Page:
Yuzuru Hanyu’s victory at the Grand Prix Final in Marseille, France, on Saturday made it five straight years that a Japanese man has won the title at the event.
Daisuke Takahashi began the streak back in 2012, and Hanyu not only kept the run going with his latest triumph, he made more history in the process. This was the 22nd GP Final, and never before had a male or female skater won it four straight times until Hanyu achieved it.
Russian legend Evgeni Plushenko won the GP Final four times, but he did not do it four times in a row. Hanyu, who prevailed with a total score of 293.90, has again established another new standard and an incredible one at that.
The Olympic champion, who turned 22 last week, spotted himself a nice lead with his short program on Thursday to Prince’s “Let’s Go Crazy” that earned him a score of 106.53. That was the third highest short program score in history.
There is an old adage in skating that says, “You can’t win an event in the short program, but you sure can lose it.” This is so very true.
Hanyu understands this and it is one of the reasons why he owns the top five short program scores of all time.
The plaudits poured in for Hanyu from the experts on his latest accomplishment.
“That was fantastic,” said Eurosport announcer Simon Reed after Hanyu’s short program. “For me the greatest male skater I have ever seen.”
“He has such flare, control, strength, character … he is an immense talent,” added Eurosport analyst Chris Howarth.
CBC commentator Carol Lane said she thinks Hanyu has the ideal body type for skating.
“There is just something about his physicality that makes him totally suited to do every single thing that this sport requires,” noted Lane during Hanyu’s free skate. “He’s so slender and elegant. He almost has a bird-like structure to me that makes him weightless in the air, or appears to make him weightless in the air.”
Lane then pointed out what Ice Time has referred to as Hanyu’s “feathery touch” on his landings.
“He’s a light jumper and a light lander particularly,” Lane stated.
Four-time world champion Kurt Browning, also an analyst for CBC, then said: “That could be handy for longevity in his career.”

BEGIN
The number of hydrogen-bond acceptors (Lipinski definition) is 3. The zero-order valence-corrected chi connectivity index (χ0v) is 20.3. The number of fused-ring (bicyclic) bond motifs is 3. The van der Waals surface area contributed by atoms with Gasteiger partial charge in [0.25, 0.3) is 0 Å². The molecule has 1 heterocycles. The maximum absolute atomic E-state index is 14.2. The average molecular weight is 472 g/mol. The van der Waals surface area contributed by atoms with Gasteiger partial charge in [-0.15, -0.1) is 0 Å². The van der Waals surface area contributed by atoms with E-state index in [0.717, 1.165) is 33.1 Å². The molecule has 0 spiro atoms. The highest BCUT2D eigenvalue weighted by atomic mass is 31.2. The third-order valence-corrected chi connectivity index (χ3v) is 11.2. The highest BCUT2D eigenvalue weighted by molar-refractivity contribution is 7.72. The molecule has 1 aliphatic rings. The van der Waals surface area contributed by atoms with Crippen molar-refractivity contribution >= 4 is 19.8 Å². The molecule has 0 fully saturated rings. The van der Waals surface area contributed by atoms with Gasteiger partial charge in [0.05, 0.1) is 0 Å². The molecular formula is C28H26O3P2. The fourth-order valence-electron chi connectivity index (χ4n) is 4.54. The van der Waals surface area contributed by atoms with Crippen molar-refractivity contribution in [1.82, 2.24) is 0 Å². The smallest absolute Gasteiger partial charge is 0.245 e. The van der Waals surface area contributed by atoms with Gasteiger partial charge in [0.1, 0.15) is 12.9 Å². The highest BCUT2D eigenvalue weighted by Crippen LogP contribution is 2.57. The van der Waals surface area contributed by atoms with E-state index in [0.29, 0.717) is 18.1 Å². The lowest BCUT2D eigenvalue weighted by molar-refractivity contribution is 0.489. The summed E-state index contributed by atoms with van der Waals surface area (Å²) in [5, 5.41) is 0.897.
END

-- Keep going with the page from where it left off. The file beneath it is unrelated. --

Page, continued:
Hanyu’s physique looks almost identical to what it was six years ago when he was the world junior champion. It really is amazing.
Reed commented two weeks ago during the NHK Trophy about Hanyu’s strength and I concur. Ice Time estimates that Hanyu’s body fat is just 1 or 2 percent. Though he does not appear outwardly muscular, it looks like he has no fat at all.
According to the website livestrong.com, “male athletes typically have a body fat percentage of between 6 and 13 percent.” But as we have seen, Hanyu is not typical athlete. The strength needed to generate the speed and lift to do four-revolution jumps continuously has to be incredible.
The Sendai native did struggle in the second half of his free skate in Marseille, falling on his quad salchow/triple toe loop combination jump and singling a triple lutz, but still won in decisive fashion.
Nagano Olympic champion Tara Lipinski, an analyst for NBC, believes that Hanyu’s concentration can be an issue at times.
“Sometimes Yuzuru is a wild card,” she said while analyzing his free skate. “It confuses me. He is probably one of the best technicians in the world, which you would think 9 out of 10 times he is going to hit his jumps. But sometimes in the free skates he loses his mental stability a little bit and all of sudden makes these messy landings or starts popping or falling and that just should’t happen with someone so good.”
“I feel very disappointed with my long program but the result is good,” the ISU website quoted Hanyu as saying. “Figure skating is the total of the short program and the free program and I think I had a really good short here, so I’m really happy about that and I think this was a good learning experience. I’ve learned something and gained something and I’ve got my homework to move on with.”
The bottom line is that 14 months out from the Pyeongchang Olympics, Hanyu beat the best skaters in the world without his top performance. He has to be considered the favorite to retain the Olympic gold medal in 2018.
Overshadowed: Nearly lost in the glare of Hanyu’s latest triumph was the performance of compatriot Shoma Uno in taking the bronze medal for the second straight year.